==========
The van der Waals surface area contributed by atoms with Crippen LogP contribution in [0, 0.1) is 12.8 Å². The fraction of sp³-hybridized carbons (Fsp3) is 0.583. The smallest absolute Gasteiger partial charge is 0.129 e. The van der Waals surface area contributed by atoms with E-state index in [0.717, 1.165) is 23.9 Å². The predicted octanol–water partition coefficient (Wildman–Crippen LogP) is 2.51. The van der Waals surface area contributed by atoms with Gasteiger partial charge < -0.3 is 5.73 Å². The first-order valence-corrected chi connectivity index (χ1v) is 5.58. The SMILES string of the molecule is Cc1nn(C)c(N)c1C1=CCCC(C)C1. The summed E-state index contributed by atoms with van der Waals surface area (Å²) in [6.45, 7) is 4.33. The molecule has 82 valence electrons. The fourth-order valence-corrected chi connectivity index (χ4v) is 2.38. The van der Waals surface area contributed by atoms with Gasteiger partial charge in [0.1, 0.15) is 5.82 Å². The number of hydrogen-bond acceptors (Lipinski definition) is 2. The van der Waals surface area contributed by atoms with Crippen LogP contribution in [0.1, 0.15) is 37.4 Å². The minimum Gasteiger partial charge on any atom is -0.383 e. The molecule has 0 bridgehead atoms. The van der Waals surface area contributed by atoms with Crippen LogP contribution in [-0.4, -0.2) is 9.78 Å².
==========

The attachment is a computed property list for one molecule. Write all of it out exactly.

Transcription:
The van der Waals surface area contributed by atoms with Crippen LogP contribution in [0, 0.1) is 12.8 Å². The fraction of sp³-hybridized carbons (Fsp3) is 0.583. The smallest absolute Gasteiger partial charge is 0.129 e. The van der Waals surface area contributed by atoms with E-state index in [0.717, 1.165) is 23.9 Å². The predicted octanol–water partition coefficient (Wildman–Crippen LogP) is 2.51. The van der Waals surface area contributed by atoms with Gasteiger partial charge < -0.3 is 5.73 Å². The first-order valence-corrected chi connectivity index (χ1v) is 5.58. The SMILES string of the molecule is Cc1nn(C)c(N)c1C1=CCCC(C)C1. The summed E-state index contributed by atoms with van der Waals surface area (Å²) in [6.45, 7) is 4.33. The molecule has 82 valence electrons. The fourth-order valence-corrected chi connectivity index (χ4v) is 2.38. The van der Waals surface area contributed by atoms with Gasteiger partial charge in [0.1, 0.15) is 5.82 Å². The number of hydrogen-bond acceptors (Lipinski definition) is 2. The van der Waals surface area contributed by atoms with Crippen LogP contribution in [0.1, 0.15) is 37.4 Å². The minimum Gasteiger partial charge on any atom is -0.383 e. The molecule has 0 bridgehead atoms. The van der Waals surface area contributed by atoms with Crippen LogP contribution in [-0.4, -0.2) is 9.78 Å².